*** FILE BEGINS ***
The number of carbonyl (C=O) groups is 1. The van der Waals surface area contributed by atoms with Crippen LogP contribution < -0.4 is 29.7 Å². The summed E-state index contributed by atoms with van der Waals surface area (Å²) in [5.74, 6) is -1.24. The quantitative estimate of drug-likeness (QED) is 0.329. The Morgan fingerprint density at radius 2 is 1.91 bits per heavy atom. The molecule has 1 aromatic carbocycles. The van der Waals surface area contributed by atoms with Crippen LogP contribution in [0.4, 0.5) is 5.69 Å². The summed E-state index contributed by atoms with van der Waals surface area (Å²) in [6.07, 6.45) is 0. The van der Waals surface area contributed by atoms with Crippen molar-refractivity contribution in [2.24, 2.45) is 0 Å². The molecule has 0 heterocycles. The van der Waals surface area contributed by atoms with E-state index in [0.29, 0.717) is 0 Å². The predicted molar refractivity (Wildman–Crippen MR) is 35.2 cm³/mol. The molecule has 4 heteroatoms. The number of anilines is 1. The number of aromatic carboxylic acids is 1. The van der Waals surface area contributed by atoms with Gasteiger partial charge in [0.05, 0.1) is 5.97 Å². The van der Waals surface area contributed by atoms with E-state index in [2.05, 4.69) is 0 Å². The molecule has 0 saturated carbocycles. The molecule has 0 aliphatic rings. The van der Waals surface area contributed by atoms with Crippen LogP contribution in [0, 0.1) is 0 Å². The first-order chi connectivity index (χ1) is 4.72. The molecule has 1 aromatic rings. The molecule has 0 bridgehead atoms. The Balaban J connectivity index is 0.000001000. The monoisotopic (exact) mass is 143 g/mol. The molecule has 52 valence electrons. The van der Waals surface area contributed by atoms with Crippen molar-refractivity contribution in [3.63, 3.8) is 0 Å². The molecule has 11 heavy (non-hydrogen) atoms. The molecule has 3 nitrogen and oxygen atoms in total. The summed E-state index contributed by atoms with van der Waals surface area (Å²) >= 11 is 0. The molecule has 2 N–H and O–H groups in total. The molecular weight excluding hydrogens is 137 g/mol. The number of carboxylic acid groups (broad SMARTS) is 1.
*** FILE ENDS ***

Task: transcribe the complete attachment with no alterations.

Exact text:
The number of carbonyl (C=O) groups is 1. The van der Waals surface area contributed by atoms with Crippen LogP contribution < -0.4 is 29.7 Å². The summed E-state index contributed by atoms with van der Waals surface area (Å²) in [5.74, 6) is -1.24. The quantitative estimate of drug-likeness (QED) is 0.329. The Morgan fingerprint density at radius 2 is 1.91 bits per heavy atom. The molecule has 1 aromatic carbocycles. The van der Waals surface area contributed by atoms with Crippen LogP contribution in [0.4, 0.5) is 5.69 Å². The summed E-state index contributed by atoms with van der Waals surface area (Å²) in [6.07, 6.45) is 0. The van der Waals surface area contributed by atoms with Crippen molar-refractivity contribution in [2.24, 2.45) is 0 Å². The molecule has 0 heterocycles. The van der Waals surface area contributed by atoms with E-state index in [0.29, 0.717) is 0 Å². The predicted molar refractivity (Wildman–Crippen MR) is 35.2 cm³/mol. The molecule has 4 heteroatoms. The number of anilines is 1. The number of aromatic carboxylic acids is 1. The van der Waals surface area contributed by atoms with Gasteiger partial charge in [0.05, 0.1) is 5.97 Å². The van der Waals surface area contributed by atoms with E-state index in [2.05, 4.69) is 0 Å². The molecule has 0 saturated carbocycles. The molecule has 0 aliphatic rings. The van der Waals surface area contributed by atoms with Crippen LogP contribution in [0, 0.1) is 0 Å². The first-order chi connectivity index (χ1) is 4.72. The molecule has 1 aromatic rings. The molecule has 0 bridgehead atoms. The Balaban J connectivity index is 0.000001000. The monoisotopic (exact) mass is 143 g/mol. The molecule has 52 valence electrons. The van der Waals surface area contributed by atoms with Crippen molar-refractivity contribution in [3.63, 3.8) is 0 Å². The molecule has 11 heavy (non-hydrogen) atoms. The molecule has 3 nitrogen and oxygen atoms in total. The summed E-state index contributed by atoms with van der Waals surface area (Å²) >= 11 is 0. The molecule has 2 N–H and O–H groups in total. The molecular weight excluding hydrogens is 137 g/mol. The number of carboxylic acid groups (broad SMARTS) is 1.